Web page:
Promising Texas Online Sports Betting Legislation is in the Works
Recent news suggests that the phrase “everything’s bigger in Texas” will ring true when it comes to sports betting. Big states like California and New York are pushing forward with plans that equate to half measures.
Texas, on the other hand, is looking at the possibility of a groundbreaking plan that includes heavy backing from professional teams in the state. Chris Krafcik of Eilers and Krejcik Gaming, a leading gaming research and consulting company, is reporting draft legislation that would be massive for Texas.
Situation is fluid, of course, but 3 of the Big 4 States on very different tracks. CA likely to go retail only, NY currently tacking toward a lottery-regulated online model w/ a small number of operators, and TX angling toward a very broad online authorization.
— Chris Krafcik (@CKrafcik) January 20, 2021
This reported draft legislation hits on many of the features that can create a robust sports betting market in Texas — multiple skins, high license fees, and a strong 10% tax. This is exactly the kind of legislation that would foster competition, which is a major positive for Texans. Michigan online sports betting, which features similar conditions and great expectations, will launch this Friday. Such competition leads to increased consumer choice and it can ultimately weed out illegal bookies and offshore books from the market.
These are the broad strokes of the draft legislation, but this is only a start for Texas sports betting.
Ensuring state leadership, lawmakers, and stakeholders can come together on a plan that works is easier said than done.
Differing Plans In New York & California
Speaking of coming together on a plan, New York and California represent two states where there is still much work to be done on the sports betting front. Texas, New York, California, and Florida represent the “big four” when it comes to sports betting. They are the four biggest states in terms of population and they all have major professional sports franchises.
New York is currently at a crossroads. While state lawmakers and Governor Andrew Cuomo all want to make online sports betting a reality in New York, they disagree on how to move forward.
State Senator Joseph Addabbo Jr. is spearheading legislation that would include up to 14 skins, also known as licenses, for online sports betting operators. Gov. Cuomo is pursuing a plan that could limit the state to a single operator, thus limiting competition and consumer choice.
California is traveling down a path that would be even more restrictive than New York’s. Right now, the possibility of online sports betting is years away from becoming a reality in California. Instead, retail sportsbooks would be the only place Californians could place sports wagers.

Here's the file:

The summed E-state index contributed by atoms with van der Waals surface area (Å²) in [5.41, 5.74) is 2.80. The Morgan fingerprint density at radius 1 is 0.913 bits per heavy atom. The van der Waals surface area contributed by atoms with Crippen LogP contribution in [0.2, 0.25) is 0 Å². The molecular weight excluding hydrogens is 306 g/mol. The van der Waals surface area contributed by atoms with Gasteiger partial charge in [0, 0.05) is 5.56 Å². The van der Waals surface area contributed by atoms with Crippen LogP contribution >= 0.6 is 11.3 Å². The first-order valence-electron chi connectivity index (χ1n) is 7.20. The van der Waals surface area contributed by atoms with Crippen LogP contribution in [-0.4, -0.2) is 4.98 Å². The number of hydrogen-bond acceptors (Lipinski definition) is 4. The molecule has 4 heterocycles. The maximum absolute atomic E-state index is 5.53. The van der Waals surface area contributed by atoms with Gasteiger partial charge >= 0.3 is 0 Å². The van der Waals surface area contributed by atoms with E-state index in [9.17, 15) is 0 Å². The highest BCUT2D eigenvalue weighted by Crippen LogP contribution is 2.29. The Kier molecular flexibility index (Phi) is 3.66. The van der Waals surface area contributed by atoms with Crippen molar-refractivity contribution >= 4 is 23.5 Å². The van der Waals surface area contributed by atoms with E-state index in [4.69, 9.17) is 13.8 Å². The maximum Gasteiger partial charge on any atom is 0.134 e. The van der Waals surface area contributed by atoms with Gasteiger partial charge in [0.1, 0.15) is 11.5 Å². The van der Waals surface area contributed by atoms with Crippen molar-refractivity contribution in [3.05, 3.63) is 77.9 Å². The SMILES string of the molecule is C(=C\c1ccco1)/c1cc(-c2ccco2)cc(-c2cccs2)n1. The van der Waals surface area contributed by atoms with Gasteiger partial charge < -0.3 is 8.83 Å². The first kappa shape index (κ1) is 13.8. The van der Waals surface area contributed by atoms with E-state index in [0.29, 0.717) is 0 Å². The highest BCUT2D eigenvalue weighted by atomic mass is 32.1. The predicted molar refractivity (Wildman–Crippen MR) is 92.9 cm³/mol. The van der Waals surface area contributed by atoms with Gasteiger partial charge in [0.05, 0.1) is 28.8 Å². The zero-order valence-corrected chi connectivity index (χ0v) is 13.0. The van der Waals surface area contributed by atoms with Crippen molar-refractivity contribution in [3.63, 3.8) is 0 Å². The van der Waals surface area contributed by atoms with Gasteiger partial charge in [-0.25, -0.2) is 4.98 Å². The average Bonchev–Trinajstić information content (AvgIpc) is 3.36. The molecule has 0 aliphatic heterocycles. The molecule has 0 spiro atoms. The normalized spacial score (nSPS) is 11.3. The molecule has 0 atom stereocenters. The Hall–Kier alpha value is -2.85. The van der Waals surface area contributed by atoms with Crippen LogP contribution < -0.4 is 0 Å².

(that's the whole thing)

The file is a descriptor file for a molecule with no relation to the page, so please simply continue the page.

New York currently only allows sports betting in upstate brick-and-mortar sportsbooks. The Empire State is a prime example of how limiting legislation to in-person sports betting cuts off major swaths of the population from joining in on the action. New York’s recent move to pass online sports betting shows that the retail-only sportsbook model is outdated. The vast majority of sports betting takes place from mobile devices.
Luckily, Texas is using the examples set by New York and California and forging ahead with a model closer to New Jersey’s wide-open market. This means that Texans will have a range of choices for mobile sports betting.
The Backing Of Professional Sports Teams
Again, it’s worth noting that Texas is still a long way off from passing sports betting legislation, but pressure from professional sports teams could help expedite the process. As Krafcik notes, the Cowboys and Mavericks are reportedly backing the current draft legislation.
It’s no surprise to see pro sports teams in Texas backing this draft legislation. Mavericks owner Mark Cuban has long been a vocal supporter of legalizing sports betting.
“It doubled the value of the professional sports franchises in a second,” Cuban said following the 2018 PASPA Supreme Court decision. “It will increase interest, it will add to what happens in our arena and in stadiums. It will increase the viewership for our biggest customers online and on TV. It helps traditional television because it’s much lower latency, whereas online, because of cachet, it’s much higher latency.”
Although it’s just the Cowboys and the Mavericks showing vocal support right now, there is no reason to believe the other teams in Texas would be opposed to this legislation. The potential for the state’s sports betting operation is massive and 2021 could be the year where we see legitimate progress in the Lone Star State.